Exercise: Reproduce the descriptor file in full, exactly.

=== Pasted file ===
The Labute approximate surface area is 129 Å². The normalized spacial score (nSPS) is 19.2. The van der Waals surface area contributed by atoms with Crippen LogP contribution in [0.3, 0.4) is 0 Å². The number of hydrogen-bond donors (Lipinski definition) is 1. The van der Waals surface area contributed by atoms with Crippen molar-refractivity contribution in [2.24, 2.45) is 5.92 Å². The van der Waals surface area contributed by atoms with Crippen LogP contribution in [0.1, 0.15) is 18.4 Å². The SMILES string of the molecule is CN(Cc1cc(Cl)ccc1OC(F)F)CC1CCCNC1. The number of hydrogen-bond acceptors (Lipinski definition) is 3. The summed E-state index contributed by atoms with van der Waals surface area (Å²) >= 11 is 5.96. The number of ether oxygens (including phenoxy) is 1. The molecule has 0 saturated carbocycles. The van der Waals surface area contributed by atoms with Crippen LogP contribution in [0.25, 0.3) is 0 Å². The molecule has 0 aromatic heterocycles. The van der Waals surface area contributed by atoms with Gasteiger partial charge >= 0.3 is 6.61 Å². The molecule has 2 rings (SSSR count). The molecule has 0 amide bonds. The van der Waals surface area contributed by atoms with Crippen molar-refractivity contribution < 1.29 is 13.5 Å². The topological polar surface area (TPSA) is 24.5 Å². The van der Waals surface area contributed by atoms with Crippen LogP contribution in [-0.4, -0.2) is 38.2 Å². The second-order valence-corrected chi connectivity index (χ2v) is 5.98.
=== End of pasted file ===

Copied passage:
The Labute approximate surface area is 129 Å². The normalized spacial score (nSPS) is 19.2. The van der Waals surface area contributed by atoms with Crippen LogP contribution in [0.3, 0.4) is 0 Å². The number of hydrogen-bond donors (Lipinski definition) is 1. The van der Waals surface area contributed by atoms with Crippen molar-refractivity contribution in [2.24, 2.45) is 5.92 Å². The van der Waals surface area contributed by atoms with Crippen LogP contribution in [0.1, 0.15) is 18.4 Å². The SMILES string of the molecule is CN(Cc1cc(Cl)ccc1OC(F)F)CC1CCCNC1. The number of hydrogen-bond acceptors (Lipinski definition) is 3. The summed E-state index contributed by atoms with van der Waals surface area (Å²) >= 11 is 5.96. The number of ether oxygens (including phenoxy) is 1. The molecule has 0 saturated carbocycles. The van der Waals surface area contributed by atoms with Crippen LogP contribution in [0.25, 0.3) is 0 Å². The molecule has 0 aromatic heterocycles. The van der Waals surface area contributed by atoms with Gasteiger partial charge >= 0.3 is 6.61 Å². The molecule has 2 rings (SSSR count). The molecule has 0 amide bonds. The van der Waals surface area contributed by atoms with Crippen molar-refractivity contribution < 1.29 is 13.5 Å². The topological polar surface area (TPSA) is 24.5 Å². The van der Waals surface area contributed by atoms with Crippen LogP contribution in [-0.4, -0.2) is 38.2 Å². The second-order valence-corrected chi connectivity index (χ2v) is 5.98.